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The Whitehurst Diaries: A Day in the Life of Willis the Cat
Gradyville, more than any other place on earth, has a reputation for extremely smart pets, who do more than render TLC to the humans they own, and Willis the Cat certainly ranks in the top in this hierarcharchy. He does it in a style befitting the succession of Gradyville Gentry who perfected lives of leisure and leadership. - CM
Click on headline for complete essay with photo(s)
By Sharon Whitehurst
Willis the Cat takes seriously his self-appointed duties as watch-cat and general custodian of the farm.
Mornings find him tucked up cozily on the cushioned wicker bench in the shelter of the east-facing front porch. He turns when I open the curtains, stretches and yawns, giving every indication that he has barely closed his eyes during the dark hours when nocturnal mayhem might occur.
He enters the house with dignity, crunches a mouthful or two of kibble, pads down the hall on a tour of inspection, then indicates he is ready to return to the outside and take up whatever the day may hold in the way of surveillance and supervision.
I followed him out through the backdoor on Friday morning, observed the sun-shattered trails of mist rising from Big Creek, then turned my gaze toward the perennial strips and vegetable plantings which lie beyond the curve of the drive. I caught a slight movement behind the garage--a large turkey--then noticed that Willis had already spotted the turkey and was aware of its train of companions now processing toward the back field.
He kept watch as I hurried to fetch my camera, sat with tail flicking as I maneuvered to capture the retreating flock with my zoom lens.
Satisfied that he had done all he could to help, he settled himself in a chair in the carport, slitting his eyes against the sun, waiting for Jim to appear to feed the old horse and inspect the berry patch.
Willis joined me on the front porch when I ate a lunch time sandwich. Together we watched a pair of goldfinches bouncing about on a dwarf sunflower a few feet away. He bestirred himself later to follow Jim to the garden, whisking between the rows of sweet corn to insure that no invading bird, beastie or insect had invaded his territory. He rounded up the three young boy cats, delivering avuncular swats with a stripy paw, letting them know that they share the dooryard only through his gracious sufferance.
Late in the afternoon, having overseen the arrival and departure of cars belonging to family and neighbors, Willis strolled to his favorite siesta spot, the large rock on the front lawn. He sprawled luxuriously, only to be disturbed by the boy cats tearing past in pursuit of a butterfly.
His expression, all flattened ears and glaring eyes, suggested that a decent hard-working cat couldn't have a moment's rest without the farm going to hell in a hand-basket!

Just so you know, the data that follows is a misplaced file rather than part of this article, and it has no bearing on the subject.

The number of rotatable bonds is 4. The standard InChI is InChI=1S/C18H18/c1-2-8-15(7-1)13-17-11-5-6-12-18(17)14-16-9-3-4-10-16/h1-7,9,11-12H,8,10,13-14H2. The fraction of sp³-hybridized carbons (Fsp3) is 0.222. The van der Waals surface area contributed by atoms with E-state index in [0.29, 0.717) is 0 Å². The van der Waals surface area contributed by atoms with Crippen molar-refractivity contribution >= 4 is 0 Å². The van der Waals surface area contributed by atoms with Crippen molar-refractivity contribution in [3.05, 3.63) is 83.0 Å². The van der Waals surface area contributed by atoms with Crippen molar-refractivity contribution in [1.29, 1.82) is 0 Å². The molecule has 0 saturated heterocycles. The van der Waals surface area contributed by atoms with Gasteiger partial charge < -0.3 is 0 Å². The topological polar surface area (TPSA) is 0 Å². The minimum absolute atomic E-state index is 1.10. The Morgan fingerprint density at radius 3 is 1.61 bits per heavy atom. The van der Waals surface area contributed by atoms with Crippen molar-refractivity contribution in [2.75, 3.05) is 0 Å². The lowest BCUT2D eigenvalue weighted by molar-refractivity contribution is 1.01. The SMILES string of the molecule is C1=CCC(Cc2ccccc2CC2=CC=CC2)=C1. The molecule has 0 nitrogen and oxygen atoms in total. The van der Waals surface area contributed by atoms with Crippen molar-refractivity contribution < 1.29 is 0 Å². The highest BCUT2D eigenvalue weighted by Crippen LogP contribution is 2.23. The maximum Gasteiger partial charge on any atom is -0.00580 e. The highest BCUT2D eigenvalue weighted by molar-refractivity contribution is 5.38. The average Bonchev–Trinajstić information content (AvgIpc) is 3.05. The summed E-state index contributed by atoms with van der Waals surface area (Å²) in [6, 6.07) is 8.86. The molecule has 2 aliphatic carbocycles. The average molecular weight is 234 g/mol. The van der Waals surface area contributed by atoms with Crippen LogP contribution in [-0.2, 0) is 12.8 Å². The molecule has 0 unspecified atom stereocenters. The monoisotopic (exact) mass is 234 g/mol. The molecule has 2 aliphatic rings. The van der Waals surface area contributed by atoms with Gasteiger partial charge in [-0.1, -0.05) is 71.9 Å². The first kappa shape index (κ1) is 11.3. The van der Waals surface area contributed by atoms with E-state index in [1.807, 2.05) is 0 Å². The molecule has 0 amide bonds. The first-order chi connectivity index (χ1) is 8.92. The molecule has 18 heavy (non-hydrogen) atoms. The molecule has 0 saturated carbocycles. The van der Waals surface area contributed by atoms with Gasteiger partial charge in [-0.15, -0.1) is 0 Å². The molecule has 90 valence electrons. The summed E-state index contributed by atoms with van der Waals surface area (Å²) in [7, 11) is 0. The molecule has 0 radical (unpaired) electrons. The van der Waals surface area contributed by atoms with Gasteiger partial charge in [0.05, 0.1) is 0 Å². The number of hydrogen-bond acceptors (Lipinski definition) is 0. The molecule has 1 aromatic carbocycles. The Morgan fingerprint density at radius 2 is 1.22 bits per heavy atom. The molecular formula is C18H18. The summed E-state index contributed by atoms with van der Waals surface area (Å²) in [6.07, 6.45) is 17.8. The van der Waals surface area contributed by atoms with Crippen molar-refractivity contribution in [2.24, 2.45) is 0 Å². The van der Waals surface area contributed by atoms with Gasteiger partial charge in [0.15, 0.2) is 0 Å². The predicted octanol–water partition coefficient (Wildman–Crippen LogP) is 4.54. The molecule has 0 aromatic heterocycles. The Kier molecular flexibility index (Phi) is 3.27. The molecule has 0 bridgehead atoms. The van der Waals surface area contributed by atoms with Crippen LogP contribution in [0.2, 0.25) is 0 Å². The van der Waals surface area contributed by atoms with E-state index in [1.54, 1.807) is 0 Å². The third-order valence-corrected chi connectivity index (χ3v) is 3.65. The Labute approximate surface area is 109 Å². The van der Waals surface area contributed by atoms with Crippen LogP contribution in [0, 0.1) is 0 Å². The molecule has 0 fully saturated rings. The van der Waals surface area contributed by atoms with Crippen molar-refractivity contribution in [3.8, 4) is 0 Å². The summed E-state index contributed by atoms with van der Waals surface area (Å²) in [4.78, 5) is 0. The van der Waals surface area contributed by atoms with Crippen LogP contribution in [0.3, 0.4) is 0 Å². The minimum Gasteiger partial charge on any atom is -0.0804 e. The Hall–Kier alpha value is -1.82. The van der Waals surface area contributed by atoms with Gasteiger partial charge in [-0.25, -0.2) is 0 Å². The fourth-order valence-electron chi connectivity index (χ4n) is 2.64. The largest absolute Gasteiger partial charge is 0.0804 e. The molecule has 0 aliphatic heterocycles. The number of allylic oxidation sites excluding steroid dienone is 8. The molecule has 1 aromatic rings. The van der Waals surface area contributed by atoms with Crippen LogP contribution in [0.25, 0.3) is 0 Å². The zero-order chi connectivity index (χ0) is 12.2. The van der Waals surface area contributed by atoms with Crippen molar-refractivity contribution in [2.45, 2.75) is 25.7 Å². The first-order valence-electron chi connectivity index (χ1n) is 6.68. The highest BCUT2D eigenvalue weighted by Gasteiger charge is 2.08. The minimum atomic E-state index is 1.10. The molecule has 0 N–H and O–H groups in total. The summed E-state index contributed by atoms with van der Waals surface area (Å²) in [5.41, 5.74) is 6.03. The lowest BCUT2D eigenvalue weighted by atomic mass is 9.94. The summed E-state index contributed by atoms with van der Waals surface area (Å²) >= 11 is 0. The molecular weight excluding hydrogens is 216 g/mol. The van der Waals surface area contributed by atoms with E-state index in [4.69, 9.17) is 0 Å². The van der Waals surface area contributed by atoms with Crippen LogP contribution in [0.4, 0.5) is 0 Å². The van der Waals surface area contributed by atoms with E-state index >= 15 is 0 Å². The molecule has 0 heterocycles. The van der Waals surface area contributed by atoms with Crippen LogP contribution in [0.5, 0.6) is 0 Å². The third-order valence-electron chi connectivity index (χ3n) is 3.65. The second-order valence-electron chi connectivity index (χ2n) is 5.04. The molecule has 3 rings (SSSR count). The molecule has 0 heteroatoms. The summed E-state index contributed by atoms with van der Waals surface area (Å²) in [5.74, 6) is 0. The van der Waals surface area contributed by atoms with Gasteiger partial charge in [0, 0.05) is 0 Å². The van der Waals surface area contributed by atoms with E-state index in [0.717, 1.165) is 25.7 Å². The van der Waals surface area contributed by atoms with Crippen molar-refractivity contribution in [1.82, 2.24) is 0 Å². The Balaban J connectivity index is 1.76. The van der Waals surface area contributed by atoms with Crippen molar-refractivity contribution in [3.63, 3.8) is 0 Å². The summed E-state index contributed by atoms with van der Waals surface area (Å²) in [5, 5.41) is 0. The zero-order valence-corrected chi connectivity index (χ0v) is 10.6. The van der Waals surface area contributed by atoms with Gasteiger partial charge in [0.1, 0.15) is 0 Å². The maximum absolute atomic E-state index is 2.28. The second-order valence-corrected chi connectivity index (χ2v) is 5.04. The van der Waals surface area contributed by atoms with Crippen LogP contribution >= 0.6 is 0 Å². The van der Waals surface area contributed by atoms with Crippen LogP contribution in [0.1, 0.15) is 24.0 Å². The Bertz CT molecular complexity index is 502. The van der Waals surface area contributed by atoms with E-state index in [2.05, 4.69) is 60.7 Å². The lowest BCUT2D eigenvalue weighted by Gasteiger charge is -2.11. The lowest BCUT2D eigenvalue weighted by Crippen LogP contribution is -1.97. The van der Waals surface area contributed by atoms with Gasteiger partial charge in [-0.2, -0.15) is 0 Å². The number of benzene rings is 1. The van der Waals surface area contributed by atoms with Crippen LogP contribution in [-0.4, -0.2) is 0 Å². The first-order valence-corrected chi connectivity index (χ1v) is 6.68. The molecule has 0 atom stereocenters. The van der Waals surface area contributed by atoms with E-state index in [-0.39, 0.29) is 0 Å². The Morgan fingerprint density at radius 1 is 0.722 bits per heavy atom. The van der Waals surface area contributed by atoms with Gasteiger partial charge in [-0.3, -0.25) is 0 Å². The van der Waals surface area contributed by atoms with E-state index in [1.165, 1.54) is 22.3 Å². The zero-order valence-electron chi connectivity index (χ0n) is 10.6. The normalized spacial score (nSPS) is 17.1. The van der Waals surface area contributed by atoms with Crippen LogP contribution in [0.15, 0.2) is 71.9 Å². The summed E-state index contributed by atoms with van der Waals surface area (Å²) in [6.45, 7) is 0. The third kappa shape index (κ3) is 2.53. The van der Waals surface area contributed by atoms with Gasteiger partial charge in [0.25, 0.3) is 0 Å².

We declared our day's work finished as the sun slid behind the woods. I sank into a chair in the carport while Jim let down the tailgate of his vintage pickup and sat there. Edward, the lazy and affectionate black and white boy-cat landed purring in my lap. Willis stretched companionably on the still warm concrete, eyes trained on the back field where Edward's brothers, Nellie and Bobby, pounced on fireflies in the rough grass. Charlie, the old Siamese, trolled recklessly along the edge of the shallow ditch near the trees, his pale-furred shape unmistakable in the growing dusk. Thinking to avoid the usual after dark round-up of felines, I called them, 'Here, kitty, kitty.' Surprisingly, they dashed down the path, flopping into the clump of catnip at the edge of the concrete.
Low overhead a cronking call brought us all to attention. Willis rose on tweedy haunches, ears pricked forward. The call came again, accompanied by the soft whoosh of wings; the blue heron who lives across the creek cleared the sweet gum tree and flapped homeward, long neck and slender legs a dark line against the evening sky. In the darkening field a rusty shape slid into view, ambled along the ditch pausing to sniff. I handed Jim the binoculars which we keep on the porch. 'A coyote,' he announced, confirming my thoughts. I looked at my young boy-cats, so recently there in the field, easy prey perhaps for a coyote, and hastily bundled them through the back door.
Our faithful watch-cat sat, alert, lean, yellow-eyed, wise with his seniority of three previous summers on the farm. As though satisfied that the dooryard was, for a time secure, safe from vagrant coyotes, hurtling birds and parading turkeys, Willis landed gracefully in my vacated chair and settled himself, pointy face on tweedy paws.
Beyond the circle of the dooryard light, fireflies danced, tiny lamps flashing, and the rasping whir of cicadas welcomed the night. - Sharon Whitehurst
This story was posted on 2013-07-30 05:39:58
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